BUILT for function rather than looks, it was perhaps fitting that the demise of Tynecastle’s main stand should begin with little fanfare.
As the heaven’s opened over Gorgie, a sodden gaggle of workmen today began the painstaking process of dismantling the century-old structure.
For 107 years, she bore witness to some of the Jambos’ greatest nights, both domestic and European.
Club legend Jim Jefferies said it was time for the club to move with the times, but he was sad to see the old stand go.
“I remember some great, great games in front of that stand - and some fantastic European nights. Coming back to beat Leipzig 5-1 and Bayern Munich.”
And it was not just on-field glory but old school training regimens down in the bowels of the main stand’s concourse that stick in the mind after Jim joined his boyhood club in 1967.
“We had some tough sessions in there with trainer John Cumming. The gym was so small, we used to play three, four and five-a-side and you’d get some punishment, pushed up against the walls.
“He was a fantastic man and he knew what he was doing. It really toughened us up and you’d take a few knocks.
“He had this circuit where you’d jump over a long vault and then climb up a rope. The ceiling was angled because of the slant of the stand so you’d come down with skin off your hands.”
And of the new £12m stand, Jim added: “You have to accept that once it’s built, it will take the club forward. It’ll be easier to attract people in with better facilities and generate more revenue.”
One rain-soaked fan made the pilgrimage from his Musselburgh home yesterday morning to watch the end of an era.
“I just wanted to see what was going on,” said the 43-year-old, before being put-off by the elements.
For cabbie John McEvoy, 59, demolition work brought memories flooding back as a lifelong Jambo - and sneaking into the posh seats.
“My first game would’ve been in 1967 with my dad when I was ten but the first memory when we beat Rangers 1-0 in the quarter final of the Scottish Cup in 1968.
“We went on to reach the final but lost 3-1 to Dunfermline.
“In those days it was terracing all round and the main stand was only for the people who could afford it.
“Us kids used to hang about the turnstyles and get a ‘liftover’ from grown ups. It was what you did back then.
“About 20 minutes before the end of the game, they’d open all the doors so people could leave. When I was 11 or 12 we’d go and sit in the main stand for the last ten or 15 minutes.
“When I was older, I was a season ticket holder in the main stand with my daughter for three years about 17 years ago.
“They’re good memories but I remember the players of the 1960s the most, the likes of Donald Ford, George Miller and Jim Cruickshank was the goalkeeper.”
As workers began stripping out the interior of seats and dugouts yesterday, before the bulldozers are called in, word of a shared history between club and contractor emerged.
The same firm demolishing the stand built it in 1914 - and it’s founder is even believed to have turned out for the Jam Tarts before a change of career.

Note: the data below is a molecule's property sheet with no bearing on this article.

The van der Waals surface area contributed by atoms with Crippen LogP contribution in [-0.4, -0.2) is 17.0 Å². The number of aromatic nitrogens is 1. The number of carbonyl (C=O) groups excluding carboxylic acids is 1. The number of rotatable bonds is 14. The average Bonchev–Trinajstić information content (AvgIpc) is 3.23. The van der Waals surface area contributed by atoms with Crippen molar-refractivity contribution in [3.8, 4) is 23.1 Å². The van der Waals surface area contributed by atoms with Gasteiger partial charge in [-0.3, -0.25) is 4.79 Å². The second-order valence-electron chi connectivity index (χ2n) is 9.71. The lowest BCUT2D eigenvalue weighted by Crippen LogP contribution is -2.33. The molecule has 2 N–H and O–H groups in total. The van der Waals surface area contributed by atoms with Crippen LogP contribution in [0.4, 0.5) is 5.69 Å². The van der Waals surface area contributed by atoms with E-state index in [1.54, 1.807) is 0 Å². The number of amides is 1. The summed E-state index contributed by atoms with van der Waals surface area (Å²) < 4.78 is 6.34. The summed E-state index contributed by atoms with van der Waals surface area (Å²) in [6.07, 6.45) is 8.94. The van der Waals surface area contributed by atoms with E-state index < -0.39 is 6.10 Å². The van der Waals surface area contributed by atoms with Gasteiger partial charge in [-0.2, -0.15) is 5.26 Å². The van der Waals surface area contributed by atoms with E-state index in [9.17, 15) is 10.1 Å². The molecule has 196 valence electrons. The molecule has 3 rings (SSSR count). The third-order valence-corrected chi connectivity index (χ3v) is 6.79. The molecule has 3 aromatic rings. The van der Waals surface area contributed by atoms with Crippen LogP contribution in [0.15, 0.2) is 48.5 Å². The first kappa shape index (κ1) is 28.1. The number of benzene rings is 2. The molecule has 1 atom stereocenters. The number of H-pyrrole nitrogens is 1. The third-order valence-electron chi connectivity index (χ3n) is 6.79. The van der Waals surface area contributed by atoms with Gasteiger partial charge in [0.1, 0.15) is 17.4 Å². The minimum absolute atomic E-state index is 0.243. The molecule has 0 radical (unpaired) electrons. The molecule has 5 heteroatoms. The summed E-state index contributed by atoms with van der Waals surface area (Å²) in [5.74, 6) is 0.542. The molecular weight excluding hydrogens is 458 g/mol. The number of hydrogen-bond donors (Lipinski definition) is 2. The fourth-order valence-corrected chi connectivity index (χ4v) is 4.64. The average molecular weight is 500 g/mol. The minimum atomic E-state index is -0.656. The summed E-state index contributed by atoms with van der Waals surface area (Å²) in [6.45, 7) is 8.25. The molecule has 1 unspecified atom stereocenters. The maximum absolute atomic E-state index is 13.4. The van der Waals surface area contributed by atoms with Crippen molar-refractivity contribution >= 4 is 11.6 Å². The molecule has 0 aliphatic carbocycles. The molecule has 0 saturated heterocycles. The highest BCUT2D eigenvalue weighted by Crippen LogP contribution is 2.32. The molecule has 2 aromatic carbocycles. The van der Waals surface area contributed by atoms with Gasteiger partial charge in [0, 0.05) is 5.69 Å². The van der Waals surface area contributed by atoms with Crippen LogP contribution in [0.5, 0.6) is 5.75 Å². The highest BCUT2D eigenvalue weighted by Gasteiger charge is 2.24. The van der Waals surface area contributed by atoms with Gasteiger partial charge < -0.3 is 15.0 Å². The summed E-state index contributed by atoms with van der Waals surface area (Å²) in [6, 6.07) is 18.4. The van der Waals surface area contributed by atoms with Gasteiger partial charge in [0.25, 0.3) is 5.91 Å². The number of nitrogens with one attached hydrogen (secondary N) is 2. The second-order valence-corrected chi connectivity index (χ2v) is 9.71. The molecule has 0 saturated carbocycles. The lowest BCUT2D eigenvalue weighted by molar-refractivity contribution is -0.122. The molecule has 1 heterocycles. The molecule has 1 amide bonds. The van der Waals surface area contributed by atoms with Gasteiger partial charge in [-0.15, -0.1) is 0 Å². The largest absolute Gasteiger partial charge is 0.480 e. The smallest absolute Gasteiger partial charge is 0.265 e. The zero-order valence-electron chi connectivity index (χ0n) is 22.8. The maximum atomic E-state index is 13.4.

Hardies construction manager Derek Ferrier, fittingly enough a Jambo himself, takes up the story.
“It’s a piece of history this stand,” said the 59-year-old.
“The most amazing piece of history, or that I find amazing anyway, is that our firm’s founder John Hardie played centre half for Hearts.
“He played two games before studying as a surveyor and in 1913 started the company.
“And it was his company that worked on this stand and now the same firm is knocking it down.
“I’ve been a season ticket holder for years. My lasting memory was watching Willie Bauld’s last game.”
The club annals reveal the only player called Hardie in the early 1900s was a junior trialist who made one appearance for the first team.
That was on December 31, 1906, when Hearts beat the then famous Corinthians 1-0 at Tynecastle before a crowd of 4,000. The scorer was a junior grade trialist called Hardie.
Former city councillor and season ticket holder of 30 years, Steve Cardownie, said the stand conjures up great memories down the years - but now is the time to move on.
“It’s lived beyond its time and now there’s a stand being built for the 21st Century - I think it’s a great move by Hearts.
“To be honest, it wasn’t the best view. You had people in front blocking your view and pillars coming down from the roof. It was cramped too, with no leg room. As for the toilets… you couldn’t print that.
“My best memory? That has to be Mark De Vries scoring four on his home debut against Hibs.”
Steve said he expected the new stand’s design to maintain the raucous Tynecastle atmosphere.
“The sound of fans stamping on the wooden stand reverberating around the ground, that’ll be gone but it’ll be replicated by the even stronger sound of a stand full of Hearts fans,” he said.
“The new stand will be right on the pitch as well and I think the atmosphere will be improved. Hearts is a family club now and the new stand is more fitting of that.”
Edinburgh South MP Ian Murray led a fans’ buy-out of the club four years ago from controversial former owner Vladimir Romanov.
“This is a historic day for the club and cemented its future for many generations to come.
“It’s the result of a remarkable achievement of the supporters in coming together and saving the club.”
Asked for this lasting memory of the stand, Ian recalled the scenes after Hearts’ 1998 Scottish Cup win - their first for 42 years.
“The main stand was packed to the rafters - it was absolutely jumping,” he said.
As the club revealed a limited number of seats, bricks and memorabilia could be purchased from the Main Stand, some fans appeared more interested in present-day events on the pitch. “I couldn’t care less about the new stand, if I’m honest,” said one fan in the Tynecastle Arms on Gorgie Road. “I just want to see better results.”